It’s not every day that a scriptural connection is made to Talmudic legal exchange, where a pre-existing connection is not already made. This is especially true regarding the status of concubinage in Jewish family law. A discrepancy in legal holding exists not only in Scripture but among the holding of The Courts as well. In my view, the Talmudic nonconformity of this matter is rooted in the biblical definition of concubine. The verse (Gen. 30:4) relates that Bilhah — the handmaid of Jacob — became his wife: “And she gave him Bilhah her handmaid to wife (isha), and Jacob went in unto her.” However, the Text later relates to us that Bilhah was Jacob’s concubine (ibid 35:22), or pilegesh: “And it came to pass, while Israel dwelt in that land, that Reuben went and lay with Bilhah his father’s concubine…”
Upon an exchange and unraveling of possibilities to form a resolution to this perplexing conundrum, it appeared to me that the verse which relates that Bilhah was his wife was stated in chapter 30 of the book of Genesis. However, a treaty (ibid 31:50) is made between Jacob and the father of Rachel and Leah; Laban. A clause in the treaty would have forced Jacob to divorce any wives that are not Laban’s daughters: “If you shall afflict my daughters, and if you shall take wives beside my daughters, no man being with us; see, God is a witness between you and me.” As this anti-polygamous clause was a provision of the pact between Jacob and Laban, Jacob was forced to proceed with two options: divorce his handmaids, or keep them in a manner which circumvents the prohibitive language in the pact. Therefore, in order to keep Bilhah, he made her (and likely Zilpah) his concubines, but not wives, thus exempting them from the restriction against marrying additional wives stipulated in the pact. If this theory stands, the irony of the situation would almost be humorous, as Laban would have been defeated at his own game of slyness and deceit.
There are alternative approaches to this problem that lies in the philological root of the word pilegesh. The root-word of this term; PLG, is defined as a form of division or a half. The suffix Shin of the word could be a contraction of the word for woman, or wife: isha. In this case, a permissible definition of pilegesh would render the term as a half-wife. This would rank such a woman as a wife of some sort. Some have theorized that this term is of Indo-European origins; reaching the Hebrew lexicon through the Philistines. While there is not ample room for this sort of lexical construction, It is translated by the Greek Septuagint as παλλακίς (pallakis); phonetically similar to its Hebrew counterpart. Breaking the word down to its compound roots would yield: pi (“at, on, towards”) and legh (“to lie down”) and nominal ending “s” in proto-Indo-European. It was later translated by Jerome in his magnum opus; the Vulgate (382 CE), as concubina. The term is a compound word, equivalent to concub– a variant stem of concumbō (“to lie together”) and the feminine suffix īna. This rendition lends the term to denote a relationship outside the confines of legal marriage, leaving such a woman without the restrictions and benefits of a wife proper.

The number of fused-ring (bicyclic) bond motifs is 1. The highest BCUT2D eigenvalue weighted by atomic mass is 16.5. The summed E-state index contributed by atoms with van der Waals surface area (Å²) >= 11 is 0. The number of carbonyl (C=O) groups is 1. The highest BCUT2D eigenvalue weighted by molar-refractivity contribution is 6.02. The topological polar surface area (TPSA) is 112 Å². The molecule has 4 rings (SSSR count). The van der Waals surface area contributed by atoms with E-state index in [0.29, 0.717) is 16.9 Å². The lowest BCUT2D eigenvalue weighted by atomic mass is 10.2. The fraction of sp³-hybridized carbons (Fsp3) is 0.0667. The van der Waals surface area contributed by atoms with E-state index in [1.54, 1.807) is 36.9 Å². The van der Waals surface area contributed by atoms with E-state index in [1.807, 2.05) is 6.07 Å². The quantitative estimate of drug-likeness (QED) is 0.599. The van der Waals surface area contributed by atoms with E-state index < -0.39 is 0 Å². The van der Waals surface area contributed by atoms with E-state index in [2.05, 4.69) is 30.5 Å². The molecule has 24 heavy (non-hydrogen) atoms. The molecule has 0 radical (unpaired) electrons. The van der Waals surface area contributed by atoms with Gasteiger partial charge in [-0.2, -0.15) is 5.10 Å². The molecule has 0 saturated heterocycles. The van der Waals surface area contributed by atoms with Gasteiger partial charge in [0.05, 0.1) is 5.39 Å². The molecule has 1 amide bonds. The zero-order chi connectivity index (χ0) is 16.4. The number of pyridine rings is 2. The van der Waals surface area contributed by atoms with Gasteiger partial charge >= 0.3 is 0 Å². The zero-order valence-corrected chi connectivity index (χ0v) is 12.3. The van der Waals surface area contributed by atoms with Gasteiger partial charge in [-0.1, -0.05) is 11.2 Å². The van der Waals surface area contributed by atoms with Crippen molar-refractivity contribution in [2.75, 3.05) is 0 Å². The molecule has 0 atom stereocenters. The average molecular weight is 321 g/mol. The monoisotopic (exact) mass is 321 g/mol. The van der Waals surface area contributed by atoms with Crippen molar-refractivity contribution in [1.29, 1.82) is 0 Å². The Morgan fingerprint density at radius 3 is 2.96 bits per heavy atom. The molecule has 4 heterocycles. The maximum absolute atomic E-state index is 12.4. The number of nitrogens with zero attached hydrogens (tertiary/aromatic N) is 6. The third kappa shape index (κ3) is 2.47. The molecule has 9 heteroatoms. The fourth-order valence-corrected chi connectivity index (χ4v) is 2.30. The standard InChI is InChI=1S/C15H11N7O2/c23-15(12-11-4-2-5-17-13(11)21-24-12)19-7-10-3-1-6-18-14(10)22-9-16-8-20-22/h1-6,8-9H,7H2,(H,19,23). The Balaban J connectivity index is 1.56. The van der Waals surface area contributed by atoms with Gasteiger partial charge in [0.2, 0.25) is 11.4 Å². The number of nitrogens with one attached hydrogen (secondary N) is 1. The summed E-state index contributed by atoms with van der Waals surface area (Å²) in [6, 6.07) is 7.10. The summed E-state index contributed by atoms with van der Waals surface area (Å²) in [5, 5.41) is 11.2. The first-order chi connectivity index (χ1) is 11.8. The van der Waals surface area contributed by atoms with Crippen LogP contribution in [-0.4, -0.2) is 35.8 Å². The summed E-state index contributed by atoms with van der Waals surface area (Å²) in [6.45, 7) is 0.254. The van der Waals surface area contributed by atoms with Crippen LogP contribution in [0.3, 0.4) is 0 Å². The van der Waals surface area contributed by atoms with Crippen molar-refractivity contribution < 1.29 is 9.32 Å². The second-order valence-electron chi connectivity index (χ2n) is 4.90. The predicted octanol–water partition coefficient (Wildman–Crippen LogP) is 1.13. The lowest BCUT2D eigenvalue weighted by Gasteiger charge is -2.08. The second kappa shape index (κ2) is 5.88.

Consequently, the pilegesh would remain a secondary wife, or as a form of a surrogate to the wife for whom she was bearing children. The fact that she was given to Jacob as a wife only secures the line of succession. As for the restrictive clause of the pact, the oath extracted from Laban was given by Jacob after Bilhah was already given to Jacob as a wife and bore him children. The fact that she was Laban’s servant before being given to Rachel could have endeared her to him. The children of Bilhah were considered the children of Laban; this would not exclude Bilhah and Zilphah from the pact’s restrictions. There is even precedent in early rabbinic literature; identifying Bilhah and Zilpah as Laban’s own daughters (see Targum Yonatan to Gen. 29:24,29). A supportive passage to the second theory proposed may be found in Judges 19:9. The verse relates: “The man arose to move; he, and his concubine, and his lad. And his father-in-law, the young woman’s father, said, “Behold, the day is drawing towards the evening. Please lodge [here]; the day is nearly over. Lodge here so that your heart may be merry, so that you may arise early tomorrow morning for your journey and be on your way home.” From this discourse, it may be understood that the pilegesh was married to the man- her father was his father-in-law and he would be considered the father’s son-in-law. The fact that the Tora uses pilegesh and isha for the same woman (Bilhah), as well as the discourse related in Judges 19 titling the father of the pilegesh as a father-in-law, could be used to explain that the concubines had the status of legal wives. The differences, if there were really any, obviously had nothing to do with the legitimacy of inheritance or lineage.